Scallop Status


2019/20 Scallop Status (Released Dec 21)

Stock Tasmanian Scallop Fishery
Indicator(s) Size structure, catch, effort and CPUE trends

The Tasmanian Scallop Fishery (TSF) is managed with a harvest strategy where surveys are undertaken to estimate abundance and decision rules are used to open areas to fishing with total allowable catches (TACs) based on the estimated abundance.

Biomass in the Tasmanian Scallop Fishery (TSF) is historically overfished (Caton and McLoughlin, 2004), with recruitment and production levels now affected. In 2013, 2014 and 2015, surveys generally found low scallop densities and limited evidence of successful recent recruitment but did identify two beds (one on the north-west coast and the other on the east coast) containing commercial quantities (Ewing et al., 2016). Surveys in 2016 and again in 2017 generally only found very low levels of scallop abundance and limited evidence of successful recruitment, with no area considered to contain commercially viable quantities in either year (Ewing et al., 2017; Semmens et al., 2018). This includes the east and north-west coast beds fished in 2013-2015, which appeared to have been fished down to a commercially unviable density, with no subsequent recruitment evident. Given the results of the 2016 and 2017 surveys, there was a low expectation that conducting pre-season surveys in 2018 and 2019 would yield the presence of commercially viable scallop beds, and as such, pre-season surveys were not conducted.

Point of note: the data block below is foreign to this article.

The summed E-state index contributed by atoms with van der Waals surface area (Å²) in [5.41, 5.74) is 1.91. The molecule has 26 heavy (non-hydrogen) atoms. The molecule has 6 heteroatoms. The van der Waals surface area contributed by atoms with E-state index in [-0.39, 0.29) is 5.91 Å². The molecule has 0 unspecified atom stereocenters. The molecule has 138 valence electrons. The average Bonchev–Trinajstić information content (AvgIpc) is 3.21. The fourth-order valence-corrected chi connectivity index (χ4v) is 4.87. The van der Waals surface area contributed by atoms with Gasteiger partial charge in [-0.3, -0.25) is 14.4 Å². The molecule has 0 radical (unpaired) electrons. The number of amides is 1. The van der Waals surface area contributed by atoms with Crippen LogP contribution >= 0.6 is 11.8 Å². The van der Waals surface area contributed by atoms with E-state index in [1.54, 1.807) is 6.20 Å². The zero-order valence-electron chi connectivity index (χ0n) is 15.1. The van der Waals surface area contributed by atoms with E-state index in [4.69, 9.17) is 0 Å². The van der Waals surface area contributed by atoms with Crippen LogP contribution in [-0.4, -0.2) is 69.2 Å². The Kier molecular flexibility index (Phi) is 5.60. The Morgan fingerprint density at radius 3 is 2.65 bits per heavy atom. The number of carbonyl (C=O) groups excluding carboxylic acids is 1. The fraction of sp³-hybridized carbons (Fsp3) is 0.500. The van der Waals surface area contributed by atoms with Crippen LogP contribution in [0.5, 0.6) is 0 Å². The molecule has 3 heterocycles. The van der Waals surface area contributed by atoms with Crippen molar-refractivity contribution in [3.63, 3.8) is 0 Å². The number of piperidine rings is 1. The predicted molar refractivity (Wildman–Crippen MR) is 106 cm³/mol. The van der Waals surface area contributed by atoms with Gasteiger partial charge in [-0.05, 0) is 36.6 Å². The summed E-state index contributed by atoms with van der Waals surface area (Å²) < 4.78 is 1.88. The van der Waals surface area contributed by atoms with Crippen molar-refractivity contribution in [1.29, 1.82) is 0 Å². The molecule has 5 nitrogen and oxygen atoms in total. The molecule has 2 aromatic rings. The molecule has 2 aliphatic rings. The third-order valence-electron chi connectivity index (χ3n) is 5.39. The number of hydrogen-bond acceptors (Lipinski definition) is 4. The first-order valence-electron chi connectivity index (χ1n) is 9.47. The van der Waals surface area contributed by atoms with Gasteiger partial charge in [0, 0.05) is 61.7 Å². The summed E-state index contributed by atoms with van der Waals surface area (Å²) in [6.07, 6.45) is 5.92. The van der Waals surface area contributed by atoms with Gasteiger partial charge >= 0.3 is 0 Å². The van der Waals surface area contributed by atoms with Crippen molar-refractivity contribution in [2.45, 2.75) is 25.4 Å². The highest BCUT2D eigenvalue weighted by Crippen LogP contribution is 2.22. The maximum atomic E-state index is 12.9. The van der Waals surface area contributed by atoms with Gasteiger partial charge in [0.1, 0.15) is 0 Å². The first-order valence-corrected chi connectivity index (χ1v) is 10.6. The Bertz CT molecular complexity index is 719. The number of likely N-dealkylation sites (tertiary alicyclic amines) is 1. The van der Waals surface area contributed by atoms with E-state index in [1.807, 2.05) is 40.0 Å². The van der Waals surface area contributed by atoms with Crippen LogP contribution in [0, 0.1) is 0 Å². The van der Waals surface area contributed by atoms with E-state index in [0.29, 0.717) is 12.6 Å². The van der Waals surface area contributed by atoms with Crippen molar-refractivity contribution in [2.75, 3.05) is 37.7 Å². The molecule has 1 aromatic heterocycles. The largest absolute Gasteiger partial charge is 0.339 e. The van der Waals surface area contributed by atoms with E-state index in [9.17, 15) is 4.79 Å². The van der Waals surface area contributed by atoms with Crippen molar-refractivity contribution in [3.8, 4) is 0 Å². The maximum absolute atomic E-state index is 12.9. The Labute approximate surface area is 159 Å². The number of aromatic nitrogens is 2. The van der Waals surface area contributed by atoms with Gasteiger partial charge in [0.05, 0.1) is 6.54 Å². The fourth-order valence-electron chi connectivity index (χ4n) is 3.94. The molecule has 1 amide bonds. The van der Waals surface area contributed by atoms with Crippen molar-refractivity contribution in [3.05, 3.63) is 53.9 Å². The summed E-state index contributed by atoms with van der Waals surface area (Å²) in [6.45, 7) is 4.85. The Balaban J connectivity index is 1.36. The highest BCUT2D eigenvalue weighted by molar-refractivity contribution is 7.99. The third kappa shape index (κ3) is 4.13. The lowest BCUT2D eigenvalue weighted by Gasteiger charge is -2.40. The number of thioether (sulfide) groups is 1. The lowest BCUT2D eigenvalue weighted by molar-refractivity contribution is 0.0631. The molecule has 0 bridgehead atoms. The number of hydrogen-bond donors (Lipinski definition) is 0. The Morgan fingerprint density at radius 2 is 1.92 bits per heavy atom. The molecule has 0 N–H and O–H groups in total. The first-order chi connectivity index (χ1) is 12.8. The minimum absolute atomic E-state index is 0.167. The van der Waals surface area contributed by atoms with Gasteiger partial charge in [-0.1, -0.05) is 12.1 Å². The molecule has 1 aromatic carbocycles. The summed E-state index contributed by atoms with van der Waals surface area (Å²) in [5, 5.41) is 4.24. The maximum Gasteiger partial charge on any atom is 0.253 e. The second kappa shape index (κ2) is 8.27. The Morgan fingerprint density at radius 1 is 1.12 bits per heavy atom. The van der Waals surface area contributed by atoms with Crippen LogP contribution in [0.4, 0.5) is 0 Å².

In 2020, a pre-season survey was conducted, consisting of 635 survey dredge tows and around 1300 commercial tows across all areas of the fishery. Although the survey results were dominated by low to moderate densities of legal sized scallops, several areas demonstrated signs of recruitment that suggest the possibility of supporting a tightly managed commercial fishery in the near- to medium-term.

Fishing mortality is managed with the aim of restricting catches to beds of mature scallops near the end of their lifespan. The combination of the harvest strategy and depleted biomass has led to a history of closures due to low abundance. In recent times, the fishery was closed between 2000-2002 and again between 2009 and 2010. Areas with commercial density of scallops towards the end of their lifespan were opened to fishing each year between 2013 and 2015. The fishery was closed between 2016 and 2020.

On the basis that biomass is depleted, and large-scale recruitment is impaired, but that current restrictions are effectively limiting fishing mortality, and there is evidence of recovery of recruitment, the TSF is classified as recovering.

Learn more about what each stock status classification means on our Stock Status Classifications Information Page:

Stock Status Classifications

Learn more about fisheries terms and concepts on our Science Information page:

Science Terms and Concepts